This historic building on Westminster Street in downtown Providence is the site of a proposed mixed-use development project. (Photo by Nancy Lavin/Rhode Island Current)
Plans to revive a pair of iconic yet dilapidated downtown buildings will benefit from $3.2 million in state tax incentives under a deal approved by Rhode Island Commerce Corp. on Monday.
The board of directors’ unanimous vote authorizing $3.2 million in tax rebates for Westminster Partners LLC aims to close the funding gap on a $53 million apartment project in the original Providence Journal headquarters, and a neighboring building, where Westminster and Eddy streets intersect.
Westminster Partners, a subsidiary of DC-based Abdo Development, originally planned to turn the pair of historic buildings into a boutique hotel, securing city and state tax incentives for the Hotel Hive project in 2019.
After multiple delays to the construction timeline, Jim Abdo, company president and CEO, decided to ditch the hotel in favor of an apartment-centered project, citing market headwinds and the pandemic’s rippling repercussions for hospitality-based development..
“It’s been some rough sledding but we’re excited about where we are,” said Gordon Buist, Abdo Development’s chief operating officer, speaking at the meeting Monday. Buist added the state tax financing was crucial to moving the revised project forward.
The $53 million Hive Life proposal includes 124 studio and 1-bedroom apartments, along with 29,000 square feet of retail space including a pizza restaurant, coworking space and 1970s-style arcade-style basement lounge, according to plans submitted to the city of Providence. There would also be a rooftop bar and onsite parking spaces.
It’s been some rough sledding but we’re excited about where we are.
– Gordon Buist, Abdo Development’s chief operating officer
The Providence City Council in November signed off on a new tax stabilization agreement which saves the company $4.2 million on city property taxes over the course of 20 years, according to a city analysis.
And in February, a Rhode Island Commerce panel considered $1.5 million in tax incentives for the project, according to an online meeting agenda. Since then, the state financing amount has more than doubled to $3.2 million, an increase which was also backed by the Rhode Island Commerce Investment Committee in a meeting last week.
“It’s a good project and an impressive building that’s been vacant for a long time,” said William Stone, a Commerce board member who sits on the Investment Committee.
Matt Touchette, a spokesperson for Rhode Island Commerce, said in an email Tuesday that the increase in tax increment financing was due to “lending and construction costs that increased the financial gap.”
Asked about the increase in state tax increment financing from a few months ago, Abdo said in an email on Monday that the amount is still less than the original $6 million package Rhode Island Commerce approved in 2019. Abdo said the state capital is not a tax break, but rather is based on new revenue expected from the project.
The funding, made available through Commerce’s Tax Increment Financing Program , offers developers upfront capital which is paid back through a portion of the new state tax revenue the project creates — in this case, taxes on food and beverages, according to Jeff Miller, Commerce’s executive vice president of investment.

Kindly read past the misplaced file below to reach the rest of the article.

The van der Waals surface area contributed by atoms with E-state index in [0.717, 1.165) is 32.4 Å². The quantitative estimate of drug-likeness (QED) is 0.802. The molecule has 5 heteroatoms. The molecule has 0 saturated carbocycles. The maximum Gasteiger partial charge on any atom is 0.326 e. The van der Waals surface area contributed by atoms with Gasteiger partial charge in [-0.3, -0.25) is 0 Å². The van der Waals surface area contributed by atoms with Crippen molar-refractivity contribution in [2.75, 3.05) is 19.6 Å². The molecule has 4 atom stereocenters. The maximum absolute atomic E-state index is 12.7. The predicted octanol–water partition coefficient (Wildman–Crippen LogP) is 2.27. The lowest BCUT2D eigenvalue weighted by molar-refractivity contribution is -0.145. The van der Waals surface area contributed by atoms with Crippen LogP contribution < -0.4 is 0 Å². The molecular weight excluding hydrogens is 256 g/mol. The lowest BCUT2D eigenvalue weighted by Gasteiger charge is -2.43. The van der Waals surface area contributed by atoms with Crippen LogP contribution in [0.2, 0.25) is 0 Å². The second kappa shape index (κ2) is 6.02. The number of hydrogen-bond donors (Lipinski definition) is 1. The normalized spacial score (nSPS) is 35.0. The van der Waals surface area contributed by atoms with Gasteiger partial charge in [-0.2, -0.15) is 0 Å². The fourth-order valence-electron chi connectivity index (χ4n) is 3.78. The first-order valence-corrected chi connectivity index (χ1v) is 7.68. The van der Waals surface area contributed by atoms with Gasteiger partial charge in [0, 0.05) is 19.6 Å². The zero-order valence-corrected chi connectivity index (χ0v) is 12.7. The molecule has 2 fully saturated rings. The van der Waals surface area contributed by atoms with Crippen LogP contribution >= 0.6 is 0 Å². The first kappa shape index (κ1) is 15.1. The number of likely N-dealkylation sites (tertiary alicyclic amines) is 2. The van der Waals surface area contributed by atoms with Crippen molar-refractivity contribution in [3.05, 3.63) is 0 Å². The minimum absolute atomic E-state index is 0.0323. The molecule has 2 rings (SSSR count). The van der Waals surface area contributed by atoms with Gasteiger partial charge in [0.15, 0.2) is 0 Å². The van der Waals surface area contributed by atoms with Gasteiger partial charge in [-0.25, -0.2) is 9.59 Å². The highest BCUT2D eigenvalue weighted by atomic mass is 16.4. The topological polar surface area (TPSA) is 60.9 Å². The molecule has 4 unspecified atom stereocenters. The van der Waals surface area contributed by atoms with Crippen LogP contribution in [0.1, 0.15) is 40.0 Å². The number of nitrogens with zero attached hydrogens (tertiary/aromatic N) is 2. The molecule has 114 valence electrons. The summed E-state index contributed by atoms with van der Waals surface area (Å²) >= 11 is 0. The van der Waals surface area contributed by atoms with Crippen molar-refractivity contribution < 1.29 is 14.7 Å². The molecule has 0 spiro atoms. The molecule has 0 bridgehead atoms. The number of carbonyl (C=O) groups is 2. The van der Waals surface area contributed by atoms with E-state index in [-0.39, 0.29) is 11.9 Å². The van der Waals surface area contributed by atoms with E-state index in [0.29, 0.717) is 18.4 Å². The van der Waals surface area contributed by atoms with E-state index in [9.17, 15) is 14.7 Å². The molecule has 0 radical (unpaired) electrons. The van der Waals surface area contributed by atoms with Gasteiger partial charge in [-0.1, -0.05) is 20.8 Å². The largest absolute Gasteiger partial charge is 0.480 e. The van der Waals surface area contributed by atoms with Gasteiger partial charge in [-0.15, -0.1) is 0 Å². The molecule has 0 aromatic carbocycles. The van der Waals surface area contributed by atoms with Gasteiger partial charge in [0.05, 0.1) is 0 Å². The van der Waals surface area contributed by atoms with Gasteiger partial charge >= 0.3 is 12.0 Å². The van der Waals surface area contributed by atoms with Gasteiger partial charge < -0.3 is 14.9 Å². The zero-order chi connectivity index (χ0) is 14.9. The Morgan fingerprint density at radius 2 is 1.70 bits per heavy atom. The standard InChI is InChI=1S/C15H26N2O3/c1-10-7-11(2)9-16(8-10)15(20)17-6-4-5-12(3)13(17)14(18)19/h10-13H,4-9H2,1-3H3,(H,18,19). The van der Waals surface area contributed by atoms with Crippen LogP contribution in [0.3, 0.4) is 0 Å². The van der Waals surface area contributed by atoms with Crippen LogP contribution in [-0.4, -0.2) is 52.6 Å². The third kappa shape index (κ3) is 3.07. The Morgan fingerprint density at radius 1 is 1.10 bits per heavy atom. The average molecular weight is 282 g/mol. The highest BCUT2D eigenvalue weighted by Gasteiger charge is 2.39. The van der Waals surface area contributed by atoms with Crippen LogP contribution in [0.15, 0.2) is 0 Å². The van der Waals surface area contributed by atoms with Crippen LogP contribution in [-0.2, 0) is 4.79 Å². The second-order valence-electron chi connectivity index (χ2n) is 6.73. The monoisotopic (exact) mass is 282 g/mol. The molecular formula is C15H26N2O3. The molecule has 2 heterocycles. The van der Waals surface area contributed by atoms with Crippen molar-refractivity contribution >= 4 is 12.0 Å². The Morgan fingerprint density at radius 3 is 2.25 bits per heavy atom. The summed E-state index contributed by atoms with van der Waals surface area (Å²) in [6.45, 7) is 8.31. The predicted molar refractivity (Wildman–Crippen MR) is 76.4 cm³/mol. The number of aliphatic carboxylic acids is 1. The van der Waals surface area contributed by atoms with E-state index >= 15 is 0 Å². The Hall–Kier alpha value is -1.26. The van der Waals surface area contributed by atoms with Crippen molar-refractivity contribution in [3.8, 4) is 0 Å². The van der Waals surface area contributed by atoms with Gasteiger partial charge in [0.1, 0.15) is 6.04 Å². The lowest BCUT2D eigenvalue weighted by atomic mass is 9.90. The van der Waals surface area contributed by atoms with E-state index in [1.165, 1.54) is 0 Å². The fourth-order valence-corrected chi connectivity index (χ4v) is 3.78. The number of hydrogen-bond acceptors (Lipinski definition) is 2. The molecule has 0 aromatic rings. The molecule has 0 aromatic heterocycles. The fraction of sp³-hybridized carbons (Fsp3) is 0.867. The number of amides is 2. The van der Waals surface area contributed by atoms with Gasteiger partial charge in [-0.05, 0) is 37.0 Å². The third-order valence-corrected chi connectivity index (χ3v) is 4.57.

The vacant buildings are now worth $3.9 million and generate $139,700 in city taxes a year. Redeveloping the properties into an apartment complex will increase the site’s value to $20.9 million by 2041, generating $739,000 in city property taxes by the same year, according to city analysis.
The iconic, Art Deco-style building at the corner of Westminster and Eddy streets in downtown served as the Providence Journal headquarters for about 30 years in the early 1900s, prior to the paper’s relocation to Fountain Street, according to the Providence Preservation Society. The neighboring Kresge building to the north on Westminster Street, also included in the redevelopment proposal, housed a former outlet of the national five-and-dime chain.
The company is still finalizing agreements with private investors and for historic tax credits through the National Park Service, with plans to begin construction work once financing is in place, Buist said Monday. He declined to give an expected start date.
Board engages offshore wind consultant
Also on Monday, the board authorized an on-call contract with a Providence-based consultant to help strategically grow the state’s offshore wind sector. The agreement with OSWind Partners LLC comes as the result of a competitive solicitation to develop an offshore wind master plan, said William Cox, Rhode Island Commerce’s vice president of business development and investments. Cox stressed the value of strategic planning to secure the state’s foothold in the burgeoning offshore wind industry, including planning for infrastructure upgrades, workforce training and supply chain analysis.
The dollar amount of the agreement has not been determined, since the actual contract has not been signed, Cox said.
OSWind Partners, a Providence-based company run by former Rhode Island Commerce Vice President of Business Development Jeff Tingley, was one of three companies to respond to the Commerce bid, Cox said. Rhode Island Commerce declined to immediately share copies of all three proposals, instead requiring Rhode Island Current to submit a public records request. That request was submitted Friday.
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